by Steve Strand, The Conversation
It doesn’t matter if a school is outstanding or struggling, or if the majority of pupils are well-off or not – it’s likely that there will be a gap between how well poorer pupils perform compared to their peers. The low achievement and below average progress of pupils who are entitled to free school meals is an issue for every school in England – whether in inner city urban areas or leafy rural shires.
This “free school meals gap” – the difference in achievement between those children who are entitled to free school meals and those who are not – appears to exist in nearly all schools, according to forthcoming research I am presenting at the British Educational Research Association conference. Dealing with this problem is not a question of finding who to blame, but of recognising the importance of factors outside as well as inside the school gates.
For example, children who grow up in poverty may do less well because they have parents who are more stressed, less able to afford educational activities and resources and less well-placed to help them with their school work. This is not to say that schools should not do everything possible to close the gap. But it does indicate that a punitive approach on the part of government that sees the issue as one of “failing” schools misconstrues the nature of the problem.
Six grades difference
Overall, looking at pupil’s scores in the best eight exams they take, pupils on free school meals achieve nearly 40 fewer points (or 6 GCSE grades) lower compared to their better-off peers. They also make around 15 points (three GCSE grades) less progress between the age 11-16, once all other pupil and school background factors are controlled for. There is some school variation around these averages, but in over 95% of schools, pupils entitled to free school meals achieved lower grades than pupils who are not entitled.
The fact that this achievement gap is so consistent is an indication that idiosyncratic factors like variation in school policies, practices or effectiveness is probably not the main reason. Factors outside the school gates, in the home, wider community or among peer groups, are likely to be more influential. This has been noted in previous analyses of school effects in England (e.g. Strand, 2014).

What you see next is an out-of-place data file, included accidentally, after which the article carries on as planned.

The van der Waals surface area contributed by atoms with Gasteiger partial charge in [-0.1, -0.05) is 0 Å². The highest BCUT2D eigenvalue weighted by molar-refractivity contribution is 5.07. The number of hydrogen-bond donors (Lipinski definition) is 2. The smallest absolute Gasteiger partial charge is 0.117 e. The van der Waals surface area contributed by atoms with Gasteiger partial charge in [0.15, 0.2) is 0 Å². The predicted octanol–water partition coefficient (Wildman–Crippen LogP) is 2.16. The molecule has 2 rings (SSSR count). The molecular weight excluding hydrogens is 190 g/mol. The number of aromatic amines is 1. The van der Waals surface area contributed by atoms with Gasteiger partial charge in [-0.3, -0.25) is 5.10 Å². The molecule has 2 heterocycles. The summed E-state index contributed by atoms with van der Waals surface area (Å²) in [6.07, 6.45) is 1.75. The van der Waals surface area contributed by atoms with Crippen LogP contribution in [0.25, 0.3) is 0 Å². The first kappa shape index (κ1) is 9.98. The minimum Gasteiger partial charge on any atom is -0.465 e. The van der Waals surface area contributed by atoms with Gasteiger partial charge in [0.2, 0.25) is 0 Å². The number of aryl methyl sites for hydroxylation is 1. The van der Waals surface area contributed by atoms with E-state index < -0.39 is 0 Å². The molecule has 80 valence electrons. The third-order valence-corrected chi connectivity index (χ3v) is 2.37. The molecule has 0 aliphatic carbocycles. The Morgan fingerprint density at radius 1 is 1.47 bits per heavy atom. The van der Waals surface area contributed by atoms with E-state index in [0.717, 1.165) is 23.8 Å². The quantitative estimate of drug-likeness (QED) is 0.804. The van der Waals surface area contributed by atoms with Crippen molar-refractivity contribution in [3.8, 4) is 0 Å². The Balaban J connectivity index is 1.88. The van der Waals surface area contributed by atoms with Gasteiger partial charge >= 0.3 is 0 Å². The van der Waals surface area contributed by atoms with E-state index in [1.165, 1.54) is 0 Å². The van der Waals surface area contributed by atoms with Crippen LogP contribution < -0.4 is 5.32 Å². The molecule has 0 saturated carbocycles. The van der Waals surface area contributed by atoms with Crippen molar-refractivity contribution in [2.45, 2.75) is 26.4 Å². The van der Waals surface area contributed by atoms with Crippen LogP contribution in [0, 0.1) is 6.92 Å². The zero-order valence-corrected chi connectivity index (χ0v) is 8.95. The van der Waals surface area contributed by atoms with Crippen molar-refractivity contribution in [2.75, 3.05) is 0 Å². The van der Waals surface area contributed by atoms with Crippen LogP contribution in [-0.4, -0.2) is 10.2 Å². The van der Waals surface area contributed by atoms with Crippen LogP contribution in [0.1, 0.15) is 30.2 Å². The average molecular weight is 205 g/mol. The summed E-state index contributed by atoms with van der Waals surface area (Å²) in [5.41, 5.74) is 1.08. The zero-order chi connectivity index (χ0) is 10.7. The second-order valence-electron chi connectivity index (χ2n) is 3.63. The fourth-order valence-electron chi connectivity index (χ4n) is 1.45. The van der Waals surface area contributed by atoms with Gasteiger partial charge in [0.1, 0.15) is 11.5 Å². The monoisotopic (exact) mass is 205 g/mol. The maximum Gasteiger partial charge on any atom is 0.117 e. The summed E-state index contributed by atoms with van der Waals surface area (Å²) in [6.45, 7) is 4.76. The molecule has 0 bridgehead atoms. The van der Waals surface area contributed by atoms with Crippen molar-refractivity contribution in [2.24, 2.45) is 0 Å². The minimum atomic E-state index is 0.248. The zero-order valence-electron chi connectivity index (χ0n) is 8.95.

Best schools still fall short
Data from schools inspectorate Ofsted can be used to illustrate the same point. In those schools judged by Ofsted as “outstanding” in 2012, 50% of pupils on free school meals achieved more than five A star to C grades at GCSE, including English and Maths. This was compared to just 25% in schools judged by Ofsted to be “inadequate”.
As the graph below shows, the odds of achieving these good grades are around the same in both good and poorly performing schools: 3 to 1 in outstanding schools, compared to 2.7 to 1 in inadequate schools.
Gap between free school meals pupils and peers, by Ofsted school rating
On the face of it this is good news: schools can and do make a difference. But while the outstanding schools “raise the bar”, they do not “close the gap”. The gap between pupils entitled to free school meals and those who are not is identical in outstanding, good, satisfactory or inadequate schools. Even if we improved all “inadequate” schools to the level of those judged “outstanding” we would still have a free school meal gap – and of much the same size as we do today.
Approaches to school funding based on individual pupil data, such as the pupil premium grant, are important so that all schools receive additional funding for disadvantaged pupils – even if there are very few of them in schools in well-off areas. This is important since the data indicates that pupils entitled to free school meals do poorly in low deprivation as well as in high deprivation schools.
But by failing to account for any factors associated with pupil background or the socio-economic composition of the school, current accountability mechanisms such as performance tables and Ofsted inspections are biased against schools serving more disadvantaged intakes. This acts a disincentive for talented teachers and school leaders to work in the more challenging schools. It is important that schools are accountable for the progress of their students relative to schools with similar intakes – not just for “raw” attainment outcomes.
Steve Strand has previously received funding from the Department for Education and funding from the charities Unbound Philanthropy and The Bell Foundation to examine the National Pupil Database for a range of effects on pupil achievement and progress for the Education Endowment Foundation.
This article was originally published on The Conversation. Read the original article.
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